The forbidden words will include, “vulnerable,” “entitlement,” “diversity,” “transgender,” “fetus,” “evidence-based,” and “science-based.” The Post reports that policy analysts for the CDC were told of the list in a meeting with senior officials on Thursday.
CDC Director Dr. Brenda Fitzgerald recently tweeted out a response to these reports, saying that “CDC has a long-standing history of making public health and budget decisions that are based on the best available science and data and for the benefit of all people—and we will continue to do so.”
The CDC was given suggestions for words to use in lieu of those listed. For example, instead of “science-based,” CDC staff could instead use “the CDC bases its recommendations on science in consideration with community standards and wishes.”
The revelation caused backlash on social media, with many taking to Twitter to express their frustrations with the ban.
Planned Parenthood vice president Dana Singiser called the move “unimaginably dangerous” and “reckless,” in a statement to the Hill.
“It is unimaginably dangerous to forbid the Centers for Disease Control and Prevention from speaking about things essential to Americans’ health,” she said. “This edict doesn’t just mean a change in vocabulary. It means the Trump-Pence administration is trying to make a radical change in the focus of the entire agency.”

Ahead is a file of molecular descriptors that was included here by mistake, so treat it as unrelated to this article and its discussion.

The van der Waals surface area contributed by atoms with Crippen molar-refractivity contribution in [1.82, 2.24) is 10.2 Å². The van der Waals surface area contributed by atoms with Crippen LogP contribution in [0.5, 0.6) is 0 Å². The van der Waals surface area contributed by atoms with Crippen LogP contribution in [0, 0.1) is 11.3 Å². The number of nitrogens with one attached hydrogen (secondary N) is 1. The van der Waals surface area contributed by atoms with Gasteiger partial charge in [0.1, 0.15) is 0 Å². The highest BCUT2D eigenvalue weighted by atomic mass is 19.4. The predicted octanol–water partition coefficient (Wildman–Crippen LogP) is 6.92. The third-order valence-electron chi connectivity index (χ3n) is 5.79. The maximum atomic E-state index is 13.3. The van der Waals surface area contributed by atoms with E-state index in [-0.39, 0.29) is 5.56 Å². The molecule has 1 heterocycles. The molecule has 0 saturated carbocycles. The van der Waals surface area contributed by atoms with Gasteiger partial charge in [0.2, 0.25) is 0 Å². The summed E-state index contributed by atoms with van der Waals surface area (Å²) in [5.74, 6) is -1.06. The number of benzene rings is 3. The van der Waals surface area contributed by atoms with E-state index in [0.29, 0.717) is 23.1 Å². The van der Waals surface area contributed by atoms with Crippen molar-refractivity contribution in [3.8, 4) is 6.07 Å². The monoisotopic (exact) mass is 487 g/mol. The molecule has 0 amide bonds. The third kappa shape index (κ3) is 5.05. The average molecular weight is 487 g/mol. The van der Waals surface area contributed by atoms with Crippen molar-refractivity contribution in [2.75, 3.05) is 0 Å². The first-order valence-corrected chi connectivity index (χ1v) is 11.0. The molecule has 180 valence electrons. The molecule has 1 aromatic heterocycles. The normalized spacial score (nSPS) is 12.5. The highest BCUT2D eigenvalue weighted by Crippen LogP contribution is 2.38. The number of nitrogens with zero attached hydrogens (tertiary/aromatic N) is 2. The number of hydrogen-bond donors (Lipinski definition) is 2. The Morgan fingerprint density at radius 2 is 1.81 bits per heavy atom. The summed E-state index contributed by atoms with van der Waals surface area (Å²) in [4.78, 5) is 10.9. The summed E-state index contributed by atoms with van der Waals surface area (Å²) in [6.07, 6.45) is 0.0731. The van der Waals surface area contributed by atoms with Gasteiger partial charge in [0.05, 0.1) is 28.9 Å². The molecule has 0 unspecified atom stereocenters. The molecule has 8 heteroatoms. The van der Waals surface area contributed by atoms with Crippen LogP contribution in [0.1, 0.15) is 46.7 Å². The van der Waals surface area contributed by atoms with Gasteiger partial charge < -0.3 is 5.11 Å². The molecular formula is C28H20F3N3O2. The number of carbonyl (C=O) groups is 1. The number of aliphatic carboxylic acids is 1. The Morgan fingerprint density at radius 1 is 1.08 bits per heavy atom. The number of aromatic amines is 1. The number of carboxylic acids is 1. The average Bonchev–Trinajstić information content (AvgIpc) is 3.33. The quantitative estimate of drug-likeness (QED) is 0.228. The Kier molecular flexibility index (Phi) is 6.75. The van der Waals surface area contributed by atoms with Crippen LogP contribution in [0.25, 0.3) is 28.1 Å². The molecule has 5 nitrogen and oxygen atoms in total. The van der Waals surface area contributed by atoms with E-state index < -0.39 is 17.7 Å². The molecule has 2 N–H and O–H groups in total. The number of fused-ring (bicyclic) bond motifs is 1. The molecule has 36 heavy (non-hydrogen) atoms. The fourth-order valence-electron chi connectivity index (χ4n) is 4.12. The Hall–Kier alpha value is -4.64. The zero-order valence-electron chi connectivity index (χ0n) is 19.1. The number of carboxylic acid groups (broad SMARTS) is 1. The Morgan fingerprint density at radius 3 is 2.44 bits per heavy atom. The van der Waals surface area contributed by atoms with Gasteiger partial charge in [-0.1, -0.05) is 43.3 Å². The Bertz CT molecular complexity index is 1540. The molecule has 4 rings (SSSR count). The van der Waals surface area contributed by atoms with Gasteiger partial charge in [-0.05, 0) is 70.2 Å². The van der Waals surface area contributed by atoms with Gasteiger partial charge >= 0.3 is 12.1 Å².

“You cannot fight against the Zika virus, or improve women’s and fetal health, if you are unable to use the word ‘fetus.’ You must be able to talk about science and evidence if you are to research cures for infectious diseases such as Ebola,” Singiser said. “You must be able to acknowledge the humanity of transgender people in order to address their health care needs. You cannot erase health inequities faced by people of color simply by forbidding the use of the words ‘vulnerable’ or ‘diversity,'” continued Singiser.
The CDC currently has a budget of about US$7 billion (about CDN$9 billion) and over 12,000 employees working across the U.S. The work of the agency reaches across a number of issues, including prevention of infectious diseases and food and water safety.
The CDC isn’t the only agency that’s seen changes over the past few months. In March, the Health and Human Services Department (HHS) dropped questions about sexual orientation and gender identity in two surveys of elderly people and has since removed information about LGBTQ Americans from its website.
Furthermore, the Environmental Protection Agency (EPA) has gradually erased mentions of climate change from government websites.
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